When the Asperger's kid doesn't want to ride a bike...

I admit that I am very very lucky. My nine-year-old son Christian has Asperger's syndrome, but he is very very high functioning, so really it's not like having a high-needs child at all. It's like having a very funny middle-aged man living with us, in a nine-year-old body. But I admit that sometimes I am baffled by how to parent him, so I am hoping that you, dear readers, can provide me with a little assistance.

My youngest son Tommy has outgrown his bike, and since he and Christian are the same height, let's go ahead and assume Christian has outgrown his bike too. Tommy is a wizard and whips around the neighborhood, red helmet gleaming. He got a new bike last week, as soon as the weather got warm enough to consistently support it. We offered to buy Christian a new bike as well. But he has never really taken to the bike. He prefers running, and he is very very fast.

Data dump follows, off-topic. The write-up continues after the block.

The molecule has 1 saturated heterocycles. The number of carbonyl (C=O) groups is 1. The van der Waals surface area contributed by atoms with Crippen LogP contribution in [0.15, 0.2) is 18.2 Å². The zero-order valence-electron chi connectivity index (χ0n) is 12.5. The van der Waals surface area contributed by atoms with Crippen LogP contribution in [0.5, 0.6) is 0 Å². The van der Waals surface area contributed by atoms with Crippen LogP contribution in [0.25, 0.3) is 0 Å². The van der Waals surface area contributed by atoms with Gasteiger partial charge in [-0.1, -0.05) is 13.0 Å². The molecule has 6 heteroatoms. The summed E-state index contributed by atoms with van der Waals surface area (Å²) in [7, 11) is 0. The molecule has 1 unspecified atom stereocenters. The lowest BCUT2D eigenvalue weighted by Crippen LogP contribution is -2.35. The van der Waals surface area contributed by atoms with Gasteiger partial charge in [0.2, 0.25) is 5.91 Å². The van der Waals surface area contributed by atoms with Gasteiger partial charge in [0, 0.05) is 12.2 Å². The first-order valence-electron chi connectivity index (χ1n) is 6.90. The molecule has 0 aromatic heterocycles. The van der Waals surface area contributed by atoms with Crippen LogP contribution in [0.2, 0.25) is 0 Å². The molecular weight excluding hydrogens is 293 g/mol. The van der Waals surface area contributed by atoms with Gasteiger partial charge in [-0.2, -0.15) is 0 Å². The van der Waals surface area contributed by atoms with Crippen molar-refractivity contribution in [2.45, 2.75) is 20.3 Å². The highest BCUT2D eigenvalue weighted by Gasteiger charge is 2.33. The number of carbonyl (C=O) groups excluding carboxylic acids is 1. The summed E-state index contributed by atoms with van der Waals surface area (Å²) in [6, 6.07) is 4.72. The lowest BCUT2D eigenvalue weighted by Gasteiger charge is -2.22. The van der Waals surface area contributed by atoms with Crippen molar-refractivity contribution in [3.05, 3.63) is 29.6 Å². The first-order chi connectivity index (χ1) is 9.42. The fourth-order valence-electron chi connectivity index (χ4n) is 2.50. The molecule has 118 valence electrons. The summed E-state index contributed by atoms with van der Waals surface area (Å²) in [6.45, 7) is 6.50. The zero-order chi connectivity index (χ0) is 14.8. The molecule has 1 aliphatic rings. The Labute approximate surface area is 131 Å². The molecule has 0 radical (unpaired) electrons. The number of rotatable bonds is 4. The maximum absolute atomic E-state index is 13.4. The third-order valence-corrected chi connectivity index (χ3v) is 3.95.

One of the characteristics of Christian's Asperger's is that he doesn't have a lot of gross motor coordination. To be perfectly honest, I do not know whether he can ride a bike without training wheels. But I suppose there is only one way to find out. So, here is my question. Should I go ahead and insist that he learn to ride a bike? The only reason I ask is that there are certain requests of his that I honor, because it only makes sense. After two years of baseball, it was clear that Christian doesn't have the interest, coordination, or attention span for the game. So, we switched over to swimming lessons. But I am really not sure sometimes how far to push him-- when should I insist that he partake of the norm, and when should I let him do his thing?

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AdviceMama Says:
Start by teaching him that it is safe to do so.